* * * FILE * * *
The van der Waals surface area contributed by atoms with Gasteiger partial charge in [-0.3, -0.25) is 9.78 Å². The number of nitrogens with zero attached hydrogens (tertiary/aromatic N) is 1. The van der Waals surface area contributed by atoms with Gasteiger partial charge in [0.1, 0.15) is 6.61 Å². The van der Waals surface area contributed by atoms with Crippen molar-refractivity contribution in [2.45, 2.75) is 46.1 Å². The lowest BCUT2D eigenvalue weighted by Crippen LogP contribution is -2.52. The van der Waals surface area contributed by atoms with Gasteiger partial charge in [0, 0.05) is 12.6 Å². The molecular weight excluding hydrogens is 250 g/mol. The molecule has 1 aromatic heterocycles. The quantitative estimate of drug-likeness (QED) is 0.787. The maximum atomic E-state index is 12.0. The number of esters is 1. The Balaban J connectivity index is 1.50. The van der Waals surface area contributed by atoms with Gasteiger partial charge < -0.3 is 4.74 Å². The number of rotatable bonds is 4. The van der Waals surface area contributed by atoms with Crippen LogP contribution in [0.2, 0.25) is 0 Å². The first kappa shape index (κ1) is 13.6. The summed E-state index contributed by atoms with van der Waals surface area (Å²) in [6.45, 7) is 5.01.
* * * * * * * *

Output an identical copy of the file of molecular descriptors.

The van der Waals surface area contributed by atoms with Gasteiger partial charge in [-0.3, -0.25) is 9.78 Å². The number of nitrogens with zero attached hydrogens (tertiary/aromatic N) is 1. The van der Waals surface area contributed by atoms with Gasteiger partial charge in [0.1, 0.15) is 6.61 Å². The van der Waals surface area contributed by atoms with Crippen molar-refractivity contribution in [2.45, 2.75) is 46.1 Å². The lowest BCUT2D eigenvalue weighted by Crippen LogP contribution is -2.52. The van der Waals surface area contributed by atoms with Gasteiger partial charge in [0, 0.05) is 12.6 Å². The molecular weight excluding hydrogens is 250 g/mol. The molecule has 1 aromatic heterocycles. The quantitative estimate of drug-likeness (QED) is 0.787. The maximum atomic E-state index is 12.0. The number of esters is 1. The Balaban J connectivity index is 1.50. The van der Waals surface area contributed by atoms with Gasteiger partial charge < -0.3 is 4.74 Å². The number of rotatable bonds is 4. The van der Waals surface area contributed by atoms with Crippen LogP contribution in [0.2, 0.25) is 0 Å². The first kappa shape index (κ1) is 13.6. The summed E-state index contributed by atoms with van der Waals surface area (Å²) in [6.45, 7) is 5.01.